For years, Republicans have lamented the supposed indoctrination they say is rampant within the education system, promoting hysteria over "critical race theory" and unvarnished teachings of atrocities like the Holocaust and slavery in the United States.
As a result, school board officials have been bombarded with belligerent community members at town halls, with some Republican political candidates even calling for them to be forcibly removed through intimidation and physical assault. Other far-right officials have demanded live video feeds of teachers in their classrooms, believing parents can oversee the contents of each day's lessons. Republican politicians have emphasized parents' rights to monitor their kids' education, and Republican governors like Ron DeSantis of Florida have supported legislation securing a "Parents' Bill of Rights" to which schools would adhere.
But this defense of parental oversight is apparently not a concern for Republicans when it comes to bringing the National Rifle Association—one of the most powerful lobbies that's spent decades kneecapping legislation to curb gun violence—into the classroom.
A bill to mandate a National Rifle Association (NRA) gun safety program in schools is currently making the rounds in the Alabama legislature, enjoying the support of Republicans after it was proposed by conservative state representative Quang Nguyen.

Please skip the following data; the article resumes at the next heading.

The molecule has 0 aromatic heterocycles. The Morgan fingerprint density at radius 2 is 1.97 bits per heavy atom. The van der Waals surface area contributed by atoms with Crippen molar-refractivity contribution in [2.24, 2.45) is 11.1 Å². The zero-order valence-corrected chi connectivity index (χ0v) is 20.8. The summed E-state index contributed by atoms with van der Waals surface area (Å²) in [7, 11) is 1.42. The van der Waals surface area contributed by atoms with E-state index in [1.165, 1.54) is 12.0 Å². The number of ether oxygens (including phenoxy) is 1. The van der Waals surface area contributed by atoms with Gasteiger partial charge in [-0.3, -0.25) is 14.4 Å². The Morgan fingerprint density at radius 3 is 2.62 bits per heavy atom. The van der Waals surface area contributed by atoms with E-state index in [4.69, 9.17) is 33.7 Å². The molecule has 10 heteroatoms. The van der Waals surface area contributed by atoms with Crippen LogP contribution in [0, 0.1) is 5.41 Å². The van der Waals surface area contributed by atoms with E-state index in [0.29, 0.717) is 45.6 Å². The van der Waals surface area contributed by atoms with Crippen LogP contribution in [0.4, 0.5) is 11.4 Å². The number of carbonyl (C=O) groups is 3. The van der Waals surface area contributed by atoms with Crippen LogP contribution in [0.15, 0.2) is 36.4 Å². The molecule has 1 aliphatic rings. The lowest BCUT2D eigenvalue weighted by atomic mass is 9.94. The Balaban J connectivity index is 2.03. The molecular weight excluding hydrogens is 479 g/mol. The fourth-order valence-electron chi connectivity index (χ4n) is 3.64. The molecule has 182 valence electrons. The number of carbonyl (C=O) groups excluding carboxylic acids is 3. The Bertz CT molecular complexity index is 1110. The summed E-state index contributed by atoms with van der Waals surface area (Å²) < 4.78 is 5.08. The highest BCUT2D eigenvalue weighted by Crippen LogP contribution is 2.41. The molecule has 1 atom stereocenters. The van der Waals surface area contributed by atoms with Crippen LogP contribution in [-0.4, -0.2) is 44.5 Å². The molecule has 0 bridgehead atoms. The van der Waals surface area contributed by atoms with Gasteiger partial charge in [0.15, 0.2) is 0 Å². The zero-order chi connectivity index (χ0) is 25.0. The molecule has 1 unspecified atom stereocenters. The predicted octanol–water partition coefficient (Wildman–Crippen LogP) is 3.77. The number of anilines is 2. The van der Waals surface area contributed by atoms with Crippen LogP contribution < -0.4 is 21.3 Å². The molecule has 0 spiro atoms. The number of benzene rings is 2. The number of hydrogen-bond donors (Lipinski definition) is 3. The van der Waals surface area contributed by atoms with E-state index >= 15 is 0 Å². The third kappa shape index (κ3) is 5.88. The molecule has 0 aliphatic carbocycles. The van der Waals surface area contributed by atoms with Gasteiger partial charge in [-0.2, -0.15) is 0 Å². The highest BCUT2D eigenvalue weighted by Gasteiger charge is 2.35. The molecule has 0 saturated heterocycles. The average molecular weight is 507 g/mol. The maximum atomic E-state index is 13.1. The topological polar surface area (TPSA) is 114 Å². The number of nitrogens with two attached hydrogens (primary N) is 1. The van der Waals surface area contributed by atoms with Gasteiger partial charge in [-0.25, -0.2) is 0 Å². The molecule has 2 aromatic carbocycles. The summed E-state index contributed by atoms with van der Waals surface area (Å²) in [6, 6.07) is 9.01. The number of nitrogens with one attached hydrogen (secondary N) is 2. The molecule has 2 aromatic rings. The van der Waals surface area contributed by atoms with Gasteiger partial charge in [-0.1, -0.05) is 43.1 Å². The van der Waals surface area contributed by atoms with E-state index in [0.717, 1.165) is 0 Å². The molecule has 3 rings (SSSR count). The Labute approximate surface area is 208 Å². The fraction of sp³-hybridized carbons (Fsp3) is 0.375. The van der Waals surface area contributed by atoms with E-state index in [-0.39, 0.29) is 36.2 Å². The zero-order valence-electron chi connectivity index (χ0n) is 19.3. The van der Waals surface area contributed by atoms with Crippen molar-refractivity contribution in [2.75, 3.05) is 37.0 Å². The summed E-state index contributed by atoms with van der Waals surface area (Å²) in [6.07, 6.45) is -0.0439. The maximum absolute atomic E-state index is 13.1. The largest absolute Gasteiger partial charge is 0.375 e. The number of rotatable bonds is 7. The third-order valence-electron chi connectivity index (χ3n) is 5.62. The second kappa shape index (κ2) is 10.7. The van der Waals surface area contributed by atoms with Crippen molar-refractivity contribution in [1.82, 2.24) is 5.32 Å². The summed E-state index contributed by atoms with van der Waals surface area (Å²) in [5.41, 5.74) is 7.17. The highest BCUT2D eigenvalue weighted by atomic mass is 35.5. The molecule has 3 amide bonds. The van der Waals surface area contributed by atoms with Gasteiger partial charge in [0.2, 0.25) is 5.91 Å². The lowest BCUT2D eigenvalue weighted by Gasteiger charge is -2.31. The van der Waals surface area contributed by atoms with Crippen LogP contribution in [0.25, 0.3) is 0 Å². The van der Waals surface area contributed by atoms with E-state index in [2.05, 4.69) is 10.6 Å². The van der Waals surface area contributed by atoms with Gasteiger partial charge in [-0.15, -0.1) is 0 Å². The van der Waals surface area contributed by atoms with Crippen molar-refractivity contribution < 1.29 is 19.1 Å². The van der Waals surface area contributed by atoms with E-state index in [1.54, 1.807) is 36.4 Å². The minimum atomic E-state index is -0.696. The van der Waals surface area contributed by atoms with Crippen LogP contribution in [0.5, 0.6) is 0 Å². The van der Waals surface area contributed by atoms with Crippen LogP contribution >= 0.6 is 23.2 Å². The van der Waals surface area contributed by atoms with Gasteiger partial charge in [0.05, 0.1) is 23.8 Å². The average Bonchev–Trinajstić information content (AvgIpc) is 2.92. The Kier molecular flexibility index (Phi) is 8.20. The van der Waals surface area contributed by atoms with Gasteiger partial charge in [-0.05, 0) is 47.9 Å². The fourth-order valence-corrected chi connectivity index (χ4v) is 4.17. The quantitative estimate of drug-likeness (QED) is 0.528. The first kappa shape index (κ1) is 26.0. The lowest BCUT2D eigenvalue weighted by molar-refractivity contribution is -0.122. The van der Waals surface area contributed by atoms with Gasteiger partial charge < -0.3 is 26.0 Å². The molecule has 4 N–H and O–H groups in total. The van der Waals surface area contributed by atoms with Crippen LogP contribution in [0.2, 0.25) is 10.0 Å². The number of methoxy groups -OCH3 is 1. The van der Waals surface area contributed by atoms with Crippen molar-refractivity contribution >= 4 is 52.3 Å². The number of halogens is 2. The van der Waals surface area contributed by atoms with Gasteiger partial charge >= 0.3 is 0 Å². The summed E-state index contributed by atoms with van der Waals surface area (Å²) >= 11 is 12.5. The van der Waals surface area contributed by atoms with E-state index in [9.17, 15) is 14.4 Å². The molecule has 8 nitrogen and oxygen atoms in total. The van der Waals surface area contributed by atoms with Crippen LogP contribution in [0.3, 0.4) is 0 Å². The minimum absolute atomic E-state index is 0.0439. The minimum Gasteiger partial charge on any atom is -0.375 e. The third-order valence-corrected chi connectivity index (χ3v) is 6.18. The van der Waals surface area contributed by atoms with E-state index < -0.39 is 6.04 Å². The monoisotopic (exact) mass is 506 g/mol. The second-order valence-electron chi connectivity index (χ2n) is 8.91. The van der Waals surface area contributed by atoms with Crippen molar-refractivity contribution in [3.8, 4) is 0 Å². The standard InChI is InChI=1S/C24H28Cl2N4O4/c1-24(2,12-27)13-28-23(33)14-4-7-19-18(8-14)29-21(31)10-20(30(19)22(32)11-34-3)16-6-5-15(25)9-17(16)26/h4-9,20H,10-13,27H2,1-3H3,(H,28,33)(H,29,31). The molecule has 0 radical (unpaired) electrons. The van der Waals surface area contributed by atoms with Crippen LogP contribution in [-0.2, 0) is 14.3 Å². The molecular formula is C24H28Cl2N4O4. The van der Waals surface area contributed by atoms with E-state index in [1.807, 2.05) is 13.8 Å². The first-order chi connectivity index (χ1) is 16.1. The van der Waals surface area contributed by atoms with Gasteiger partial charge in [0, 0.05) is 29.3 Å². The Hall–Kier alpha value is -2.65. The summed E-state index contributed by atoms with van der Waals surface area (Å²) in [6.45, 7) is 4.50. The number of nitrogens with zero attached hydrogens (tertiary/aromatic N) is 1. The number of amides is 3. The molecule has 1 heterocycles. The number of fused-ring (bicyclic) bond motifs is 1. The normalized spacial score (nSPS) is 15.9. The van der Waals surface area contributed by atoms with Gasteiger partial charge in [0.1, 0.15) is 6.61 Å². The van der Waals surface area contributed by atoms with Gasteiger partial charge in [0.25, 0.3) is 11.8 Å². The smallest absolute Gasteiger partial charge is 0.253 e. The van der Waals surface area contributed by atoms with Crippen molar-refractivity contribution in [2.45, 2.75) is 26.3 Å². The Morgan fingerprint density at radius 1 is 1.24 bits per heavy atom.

House Bill 2448 passed through the Arizona House Military Affairs and Public Safety Committee, and would mandate the Arizona Gun Safety Program. The program, according to Nguyen, solely promotes gun safety and doesn't teach children to use guns.
It would integrate the NRA's gun safety program for children using the organization's eagle mascot, Eddie Eagle, targeting children from pre-school to third grade, according to a report from the AZ Mirror.
What's more, a proposal from Democratic state representative Daniel Hernandez that would've allowed students to opt-out of the NRA trainings was rejected by Republicans—a hypocritical move from a party that's introduced a slew of bills nationwide allowing parents to heavily monitor their children's education.
One of the Republicans who rejected that amendment, state representative John Kavanaugh, said:
“I can’t think of any parent in their right mind that wouldn’t want this. I would forward the name and address of the parent to child protective services if they opted out of this.”
Social media users disagree, fearing the consequences of NRA propaganda entering schools, even under the guise of gun safety.
The hypocrisy wasn't lost on anyone.
The American Academy of Pediatrics has warned that the Eddie Eagle program is largely ineffective in the real world.